I’m guessing you have pets because they are fun, cuddly, and make you smile. Yep, me too. If you got a pet to increase drudgery in your life, you might as well stop reading right now.
Do I still have your attention? It’s likely because you’re as crazy about your pets as I am about mine. So maybe you can appreciate this too: I do not understand why people tell pet owners not to “spoil their pets.” At my house, “spoiling the pets” is a major pastime — in fact, it’s perhaps the best part of living with them.
What does this even mean? “Spoiled.” My own favorite “spoiling” involves toys, chewies, training games, and outdoor adventures. But sometimes, I just need something to entertain my pups while I work on the computer. They are dogs. They do not understand the drudgery of writing medical records, paying bills, or working overtime. They need something to do! (Preferably before they remodel the sofa cushions.) And in animal lingo, “something to do” = Enrichment.
:to make rich or richer especially by the addition or increase of some desirable quality, attribute, or ingredient the experience will enrich your life: such as
a : to add beauty to : adorn
b : to enhance the taste of butter will enrich the sauce
c : to make (a soil) more fertile
d : to improve the nutritive value of (a food) by adding nutrients (such as vitamins or amino acids) and especially by restoring part of the nutrients lost in processing enriched flour
e : to process so as to add or increase the proportion of a desirable ingredient enriched uranium enriched natural gas
-- enricher noun
-- enrichment \in-ˈrich-mənt, en-\ noun
Personally, my favorite definition on there is “d.” But instead of nutrients for their bodies, the kind of enrichment I’m discussing deals with added nutrition for our pups’ mental diets. By adding enrichment activities to their daily lives, we stimulate their brains. These activities are the doggie equivalents of crossword puzzles, mazes, connect the dots, coloring books, puzzles, even Rubix cubes! This is so important.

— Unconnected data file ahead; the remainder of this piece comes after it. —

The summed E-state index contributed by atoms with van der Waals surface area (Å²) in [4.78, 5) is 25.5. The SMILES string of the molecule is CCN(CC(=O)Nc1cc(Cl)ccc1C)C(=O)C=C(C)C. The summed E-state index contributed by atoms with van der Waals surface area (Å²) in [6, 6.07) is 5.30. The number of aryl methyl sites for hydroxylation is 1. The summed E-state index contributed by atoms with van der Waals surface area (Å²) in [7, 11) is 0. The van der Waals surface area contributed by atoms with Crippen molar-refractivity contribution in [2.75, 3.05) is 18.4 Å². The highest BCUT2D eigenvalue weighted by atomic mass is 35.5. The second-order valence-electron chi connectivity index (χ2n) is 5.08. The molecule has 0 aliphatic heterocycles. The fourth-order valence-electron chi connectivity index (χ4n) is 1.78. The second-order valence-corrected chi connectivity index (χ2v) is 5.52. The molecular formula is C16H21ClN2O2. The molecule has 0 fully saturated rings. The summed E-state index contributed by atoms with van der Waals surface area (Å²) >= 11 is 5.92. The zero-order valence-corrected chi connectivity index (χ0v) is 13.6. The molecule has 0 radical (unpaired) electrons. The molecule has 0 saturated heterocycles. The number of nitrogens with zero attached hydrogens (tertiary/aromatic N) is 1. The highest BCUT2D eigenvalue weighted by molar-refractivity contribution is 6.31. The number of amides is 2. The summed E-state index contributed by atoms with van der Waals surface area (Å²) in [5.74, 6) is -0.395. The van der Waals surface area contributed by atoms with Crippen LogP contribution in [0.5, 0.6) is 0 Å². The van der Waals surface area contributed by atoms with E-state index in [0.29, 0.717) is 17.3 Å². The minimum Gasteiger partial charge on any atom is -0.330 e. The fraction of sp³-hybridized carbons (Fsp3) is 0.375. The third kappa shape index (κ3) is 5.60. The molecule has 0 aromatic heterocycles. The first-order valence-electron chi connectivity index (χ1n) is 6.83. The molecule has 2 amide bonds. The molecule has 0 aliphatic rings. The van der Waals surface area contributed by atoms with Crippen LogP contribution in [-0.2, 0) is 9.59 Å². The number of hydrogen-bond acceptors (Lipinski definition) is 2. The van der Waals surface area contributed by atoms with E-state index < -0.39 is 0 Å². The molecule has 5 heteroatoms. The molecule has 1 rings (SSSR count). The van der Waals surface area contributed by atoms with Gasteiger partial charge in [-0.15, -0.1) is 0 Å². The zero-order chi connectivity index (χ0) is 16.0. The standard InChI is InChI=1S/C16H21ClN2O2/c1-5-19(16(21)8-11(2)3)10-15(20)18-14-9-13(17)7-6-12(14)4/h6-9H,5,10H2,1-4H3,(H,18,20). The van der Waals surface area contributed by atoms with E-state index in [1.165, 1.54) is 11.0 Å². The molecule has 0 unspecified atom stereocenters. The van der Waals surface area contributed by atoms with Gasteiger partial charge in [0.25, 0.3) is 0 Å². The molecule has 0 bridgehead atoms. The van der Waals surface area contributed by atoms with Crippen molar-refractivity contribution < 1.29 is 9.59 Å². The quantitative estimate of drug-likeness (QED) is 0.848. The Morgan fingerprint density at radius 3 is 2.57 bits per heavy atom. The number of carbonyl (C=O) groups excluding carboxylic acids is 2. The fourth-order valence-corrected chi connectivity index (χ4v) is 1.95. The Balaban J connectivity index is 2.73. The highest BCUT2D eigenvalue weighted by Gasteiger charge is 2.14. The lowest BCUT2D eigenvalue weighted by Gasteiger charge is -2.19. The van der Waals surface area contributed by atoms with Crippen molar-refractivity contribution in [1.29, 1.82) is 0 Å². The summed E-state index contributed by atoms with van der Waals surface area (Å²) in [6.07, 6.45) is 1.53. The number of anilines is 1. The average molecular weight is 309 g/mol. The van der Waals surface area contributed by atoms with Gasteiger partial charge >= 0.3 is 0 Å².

I prefer to think of enrichment as a necessary part of my pet’s daily lives. Not optional.
And yet, we are modern humans with ridiculously overscheduled lives and waaay too much to do, so we don’t always have much time to actively participate in our dogs’ enrichment. With that in mind, my go-to choices are typically work-to-eat toys.
It takes three seconds for a dog to scarf down an entire bowl of food. In contrast, animals in the wild spend entire days hunting and scavenging for grub — doing so doesn’t just fuel their bodies, it engages their minds as well. So that’s where the idea of these work-to-eat toys comes from. And wonderfully, the toys are time consuming and complicated for the dogs, but super easy for us time-starved humans to prepare. Attached is a handout on some of my favorites. Feel free to print it out and go shopping.
Watch your dogs to see what their personal preferences are. Which types of toys do they like best? Spy on them as they learn to manipulate these food toys. The ingenuity is hilarious. Don’t be surprised when toys come flying down the stairs repeatedly, followed by a very happy pet calmly consuming whatever food bits managed to fly out.
I encourage you to go ahead and spoil your pet with tons of enrichment. In fact, as a veterinarian, it’s my prescription for you! Have fun — both of you.